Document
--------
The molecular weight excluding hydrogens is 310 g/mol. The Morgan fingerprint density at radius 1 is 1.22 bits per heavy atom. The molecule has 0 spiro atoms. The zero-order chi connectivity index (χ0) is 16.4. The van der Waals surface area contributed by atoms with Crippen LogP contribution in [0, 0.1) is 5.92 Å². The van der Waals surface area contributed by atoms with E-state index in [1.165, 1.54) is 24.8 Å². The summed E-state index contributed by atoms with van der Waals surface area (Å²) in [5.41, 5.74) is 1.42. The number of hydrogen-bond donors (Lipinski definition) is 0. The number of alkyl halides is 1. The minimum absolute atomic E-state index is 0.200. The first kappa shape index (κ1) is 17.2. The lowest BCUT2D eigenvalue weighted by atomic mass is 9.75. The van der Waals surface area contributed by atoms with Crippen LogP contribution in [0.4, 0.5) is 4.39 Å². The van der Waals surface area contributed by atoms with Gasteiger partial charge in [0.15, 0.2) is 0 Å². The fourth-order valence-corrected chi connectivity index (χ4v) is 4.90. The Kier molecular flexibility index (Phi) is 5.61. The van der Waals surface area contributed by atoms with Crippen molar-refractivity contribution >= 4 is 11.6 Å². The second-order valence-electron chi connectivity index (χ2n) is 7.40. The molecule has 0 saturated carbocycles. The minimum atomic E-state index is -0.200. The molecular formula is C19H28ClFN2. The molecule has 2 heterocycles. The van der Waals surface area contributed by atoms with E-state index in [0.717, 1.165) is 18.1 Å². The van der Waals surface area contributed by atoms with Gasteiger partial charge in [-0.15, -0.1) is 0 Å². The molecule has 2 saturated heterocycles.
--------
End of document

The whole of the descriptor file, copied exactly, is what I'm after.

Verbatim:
The molecular weight excluding hydrogens is 310 g/mol. The Morgan fingerprint density at radius 1 is 1.22 bits per heavy atom. The molecule has 0 spiro atoms. The zero-order chi connectivity index (χ0) is 16.4. The van der Waals surface area contributed by atoms with Crippen LogP contribution in [0, 0.1) is 5.92 Å². The van der Waals surface area contributed by atoms with E-state index in [1.165, 1.54) is 24.8 Å². The summed E-state index contributed by atoms with van der Waals surface area (Å²) in [5.41, 5.74) is 1.42. The number of hydrogen-bond donors (Lipinski definition) is 0. The number of alkyl halides is 1. The minimum absolute atomic E-state index is 0.200. The first kappa shape index (κ1) is 17.2. The lowest BCUT2D eigenvalue weighted by atomic mass is 9.75. The van der Waals surface area contributed by atoms with Crippen LogP contribution in [0.4, 0.5) is 4.39 Å². The van der Waals surface area contributed by atoms with Gasteiger partial charge in [0.15, 0.2) is 0 Å². The fourth-order valence-corrected chi connectivity index (χ4v) is 4.90. The Kier molecular flexibility index (Phi) is 5.61. The van der Waals surface area contributed by atoms with Crippen molar-refractivity contribution >= 4 is 11.6 Å². The second-order valence-electron chi connectivity index (χ2n) is 7.40. The molecule has 0 saturated carbocycles. The minimum atomic E-state index is -0.200. The molecular formula is C19H28ClFN2. The molecule has 2 heterocycles. The van der Waals surface area contributed by atoms with E-state index in [0.717, 1.165) is 18.1 Å². The van der Waals surface area contributed by atoms with Gasteiger partial charge in [-0.15, -0.1) is 0 Å². The molecule has 2 saturated heterocycles.